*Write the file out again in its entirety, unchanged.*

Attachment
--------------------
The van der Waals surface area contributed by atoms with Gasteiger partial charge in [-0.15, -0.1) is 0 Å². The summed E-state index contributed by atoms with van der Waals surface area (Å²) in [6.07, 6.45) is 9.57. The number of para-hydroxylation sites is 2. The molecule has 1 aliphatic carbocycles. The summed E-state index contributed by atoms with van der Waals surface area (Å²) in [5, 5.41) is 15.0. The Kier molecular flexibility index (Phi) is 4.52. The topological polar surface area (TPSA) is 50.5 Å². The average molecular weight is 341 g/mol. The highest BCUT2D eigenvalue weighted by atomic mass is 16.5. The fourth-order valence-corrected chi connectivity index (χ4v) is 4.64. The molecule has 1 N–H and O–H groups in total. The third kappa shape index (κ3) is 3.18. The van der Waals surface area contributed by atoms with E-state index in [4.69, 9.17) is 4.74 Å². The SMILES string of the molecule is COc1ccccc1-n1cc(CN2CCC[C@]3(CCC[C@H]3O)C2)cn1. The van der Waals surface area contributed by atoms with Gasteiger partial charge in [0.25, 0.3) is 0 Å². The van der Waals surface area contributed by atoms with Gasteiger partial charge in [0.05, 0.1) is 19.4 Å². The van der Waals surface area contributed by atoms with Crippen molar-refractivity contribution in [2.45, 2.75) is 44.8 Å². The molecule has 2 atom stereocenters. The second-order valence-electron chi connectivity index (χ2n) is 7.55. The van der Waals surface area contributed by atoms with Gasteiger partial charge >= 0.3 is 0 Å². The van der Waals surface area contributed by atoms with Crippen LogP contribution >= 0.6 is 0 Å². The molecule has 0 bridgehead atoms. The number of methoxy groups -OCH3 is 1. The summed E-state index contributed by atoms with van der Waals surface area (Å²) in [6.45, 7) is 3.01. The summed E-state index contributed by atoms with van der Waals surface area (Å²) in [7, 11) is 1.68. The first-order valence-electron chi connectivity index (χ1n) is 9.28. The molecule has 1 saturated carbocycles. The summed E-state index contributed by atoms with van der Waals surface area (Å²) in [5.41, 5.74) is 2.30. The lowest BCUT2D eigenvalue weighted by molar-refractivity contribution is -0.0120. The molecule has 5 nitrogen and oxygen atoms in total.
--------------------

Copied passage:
The van der Waals surface area contributed by atoms with Gasteiger partial charge in [-0.15, -0.1) is 0 Å². The summed E-state index contributed by atoms with van der Waals surface area (Å²) in [6.07, 6.45) is 9.57. The number of para-hydroxylation sites is 2. The molecule has 1 aliphatic carbocycles. The summed E-state index contributed by atoms with van der Waals surface area (Å²) in [5, 5.41) is 15.0. The Kier molecular flexibility index (Phi) is 4.52. The topological polar surface area (TPSA) is 50.5 Å². The average molecular weight is 341 g/mol. The highest BCUT2D eigenvalue weighted by atomic mass is 16.5. The fourth-order valence-corrected chi connectivity index (χ4v) is 4.64. The molecule has 1 N–H and O–H groups in total. The third kappa shape index (κ3) is 3.18. The van der Waals surface area contributed by atoms with E-state index in [4.69, 9.17) is 4.74 Å². The SMILES string of the molecule is COc1ccccc1-n1cc(CN2CCC[C@]3(CCC[C@H]3O)C2)cn1. The van der Waals surface area contributed by atoms with Gasteiger partial charge in [0.25, 0.3) is 0 Å². The van der Waals surface area contributed by atoms with Gasteiger partial charge in [0.05, 0.1) is 19.4 Å². The van der Waals surface area contributed by atoms with Crippen molar-refractivity contribution in [2.45, 2.75) is 44.8 Å². The molecule has 2 atom stereocenters. The second-order valence-electron chi connectivity index (χ2n) is 7.55. The van der Waals surface area contributed by atoms with Gasteiger partial charge >= 0.3 is 0 Å². The van der Waals surface area contributed by atoms with Crippen LogP contribution >= 0.6 is 0 Å². The molecule has 0 bridgehead atoms. The number of methoxy groups -OCH3 is 1. The summed E-state index contributed by atoms with van der Waals surface area (Å²) in [6.45, 7) is 3.01. The summed E-state index contributed by atoms with van der Waals surface area (Å²) in [7, 11) is 1.68. The first-order valence-electron chi connectivity index (χ1n) is 9.28. The molecule has 1 saturated carbocycles. The summed E-state index contributed by atoms with van der Waals surface area (Å²) in [5.41, 5.74) is 2.30. The lowest BCUT2D eigenvalue weighted by molar-refractivity contribution is -0.0120. The molecule has 5 nitrogen and oxygen atoms in total.